Kevin Hollinrake is MP for Thirsk & Malton.
As the cost of living continues to rise, the Government’s ambition to move towards a high-wage economy has never been more important. Employers who can afford to should turbo-charge those efforts by paying their workers the real Living Wage.
As the Prime Minister made clear in his speech at Conservative Party Conference, this is a government determined to deal with the biggest underlying issues of our society. Low pay is one of them, and the recent announcement that from April 2022 the National Living Wage will rise to £9.50 an hour is a significant step towards tackling it.
This increase represents a 6.6 per cent wage increase for workers over 23 at the bottom of the pay scale, and millions are set to benefit.
As the Chair of the All-Party Parliamentary Group on Poverty I know only too well that despite this vital intervention, low pay will remain a problem for many. Speaking at our recent consultation on in-work poverty, the Living Wage Foundation reported that 4.8 million UK jobs (17.1 per cent of the total) are still paid below the real Living Wage, struggling to keep their heads above water.
To combat low pay, the Living Wage Foundation advocates a voluntary, independently calculated rate based on the cost of living – the real Living Wage – which this week rose to £9.90 in the UK and £11.05 in London.
It’s heartening to see that the campaign continues to flourish: nearly 9,000 employers are now accredited Living Wage employers, a record 3,000 of whom have signed up since the start of the pandemic. Together, they set a new moral code for responsible business in Britain.
Encouraging those who can to pay a wage that meets everyday needs will be crucial in the coming months. Living costs are on the rise; the Bank of England’s new chief economist Huw Pill has warned that inflation is likely to hit or surpass five per cent by early 2022 amid increasing energy prices and supply chain disruption. With households sure to feel the squeeze, it’s a context that makes the movement for the Living Wage more pertinent than ever.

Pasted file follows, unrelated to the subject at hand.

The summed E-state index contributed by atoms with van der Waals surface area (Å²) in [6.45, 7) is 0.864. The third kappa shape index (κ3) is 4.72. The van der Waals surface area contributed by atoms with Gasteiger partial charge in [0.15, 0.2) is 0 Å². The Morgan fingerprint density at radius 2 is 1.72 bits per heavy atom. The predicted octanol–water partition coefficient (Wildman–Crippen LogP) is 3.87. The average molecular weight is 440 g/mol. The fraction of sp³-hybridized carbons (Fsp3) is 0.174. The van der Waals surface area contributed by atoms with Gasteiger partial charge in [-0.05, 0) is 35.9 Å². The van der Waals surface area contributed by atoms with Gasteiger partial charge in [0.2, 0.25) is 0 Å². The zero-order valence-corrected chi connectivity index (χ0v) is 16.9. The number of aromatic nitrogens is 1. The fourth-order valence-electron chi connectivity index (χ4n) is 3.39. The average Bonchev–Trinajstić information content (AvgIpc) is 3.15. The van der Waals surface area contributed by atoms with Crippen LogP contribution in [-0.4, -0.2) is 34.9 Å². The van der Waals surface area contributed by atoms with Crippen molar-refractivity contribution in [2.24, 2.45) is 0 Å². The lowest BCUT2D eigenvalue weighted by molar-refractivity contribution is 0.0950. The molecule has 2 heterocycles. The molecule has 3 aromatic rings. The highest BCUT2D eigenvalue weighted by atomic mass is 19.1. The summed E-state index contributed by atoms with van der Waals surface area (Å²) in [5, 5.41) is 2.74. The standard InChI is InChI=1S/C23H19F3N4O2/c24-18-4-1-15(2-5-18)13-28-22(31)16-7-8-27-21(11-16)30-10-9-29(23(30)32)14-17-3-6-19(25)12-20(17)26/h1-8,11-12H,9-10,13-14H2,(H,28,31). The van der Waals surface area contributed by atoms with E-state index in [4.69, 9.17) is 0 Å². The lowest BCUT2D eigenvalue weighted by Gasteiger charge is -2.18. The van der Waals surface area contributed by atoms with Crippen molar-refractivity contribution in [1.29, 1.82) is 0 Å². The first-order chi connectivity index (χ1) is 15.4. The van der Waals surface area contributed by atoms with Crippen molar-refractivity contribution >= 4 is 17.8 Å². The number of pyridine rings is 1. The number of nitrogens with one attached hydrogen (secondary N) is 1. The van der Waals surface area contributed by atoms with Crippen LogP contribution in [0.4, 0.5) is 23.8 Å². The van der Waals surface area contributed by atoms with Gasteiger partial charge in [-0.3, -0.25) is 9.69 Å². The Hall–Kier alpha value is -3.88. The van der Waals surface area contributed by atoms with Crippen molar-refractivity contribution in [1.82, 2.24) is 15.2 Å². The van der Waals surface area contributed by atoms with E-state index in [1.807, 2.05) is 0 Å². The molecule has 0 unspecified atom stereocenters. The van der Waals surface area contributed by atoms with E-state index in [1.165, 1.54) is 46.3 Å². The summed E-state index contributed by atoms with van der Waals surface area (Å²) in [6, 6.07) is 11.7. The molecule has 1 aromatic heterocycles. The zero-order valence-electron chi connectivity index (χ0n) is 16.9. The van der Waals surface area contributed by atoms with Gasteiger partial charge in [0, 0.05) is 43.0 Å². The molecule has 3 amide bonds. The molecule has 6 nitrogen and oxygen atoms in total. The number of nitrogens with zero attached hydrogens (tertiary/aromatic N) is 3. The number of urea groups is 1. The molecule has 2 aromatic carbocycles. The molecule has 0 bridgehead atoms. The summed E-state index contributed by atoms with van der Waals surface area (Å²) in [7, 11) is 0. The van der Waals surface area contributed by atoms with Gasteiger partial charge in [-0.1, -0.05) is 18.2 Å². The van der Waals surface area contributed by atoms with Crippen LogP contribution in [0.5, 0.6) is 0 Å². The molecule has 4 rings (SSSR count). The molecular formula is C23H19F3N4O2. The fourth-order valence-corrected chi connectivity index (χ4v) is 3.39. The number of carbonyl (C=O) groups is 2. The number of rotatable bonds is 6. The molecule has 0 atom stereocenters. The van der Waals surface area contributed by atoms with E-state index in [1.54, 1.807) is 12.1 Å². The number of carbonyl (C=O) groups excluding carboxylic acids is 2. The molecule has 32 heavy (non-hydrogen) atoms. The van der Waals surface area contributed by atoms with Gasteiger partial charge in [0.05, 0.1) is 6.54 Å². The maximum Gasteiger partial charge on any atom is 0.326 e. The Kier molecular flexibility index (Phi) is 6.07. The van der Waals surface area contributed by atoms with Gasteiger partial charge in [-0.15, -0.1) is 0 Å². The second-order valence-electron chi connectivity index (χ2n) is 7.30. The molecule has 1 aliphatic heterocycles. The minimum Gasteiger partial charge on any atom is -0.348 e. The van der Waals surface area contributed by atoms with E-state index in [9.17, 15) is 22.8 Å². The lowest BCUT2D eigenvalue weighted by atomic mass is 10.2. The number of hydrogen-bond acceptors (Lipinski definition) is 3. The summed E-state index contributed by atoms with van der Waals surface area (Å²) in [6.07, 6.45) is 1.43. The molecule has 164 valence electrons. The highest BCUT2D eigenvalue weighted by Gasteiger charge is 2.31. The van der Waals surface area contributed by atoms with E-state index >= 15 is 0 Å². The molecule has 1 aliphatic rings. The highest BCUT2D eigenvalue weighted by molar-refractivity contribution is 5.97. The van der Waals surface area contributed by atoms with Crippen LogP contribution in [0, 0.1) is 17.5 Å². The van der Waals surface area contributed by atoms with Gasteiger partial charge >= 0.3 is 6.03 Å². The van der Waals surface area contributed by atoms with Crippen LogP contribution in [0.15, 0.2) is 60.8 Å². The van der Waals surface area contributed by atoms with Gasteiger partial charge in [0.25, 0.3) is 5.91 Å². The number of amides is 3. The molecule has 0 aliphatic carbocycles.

But the case for paying the Living Wage is not just a moral one. Cardiff Business School’s survey of accredited Living Wage Employers showed that one of the biggest beneficiaries of paying the Living Wage is employers themselves. In fact, an overwhelming 93 per cent agreed that paying the real Living Wage has made their business stronger.
From boosting retention rates to improving an organisation’s reputation, the evidence is clear: the Living Wage is good for business.
Beyond individual businesses, wider adoption of the real Living Wage would benefit Britain, boosting our recovery from the pandemic, levelling up the country and accelerating our journey to the Prime Minister’s high-wage vision of the future. Research by the Smith Institute found that if just 25 per cent of all below Living Wage jobs in the UK were raised onto the real Living Wage, the UK economy would enjoy a £1.5 billion boost.
And given that average hourly pay in towns belonging to the former ‘Red Wall’ is around 14 per cent lower than the UK average, it’s clear that the rate can also support the Government’s efforts to make sure it’s not just those in London and the South East that enjoy the opportunity to find good employment.
The pandemic brought our nation together in hardship: it’s time for some good news. I urge those employers who are able to accredit with the Living Wage Foundation to do so. They have the opportunity to help the Government pave the way to the brighter future Britons deserve.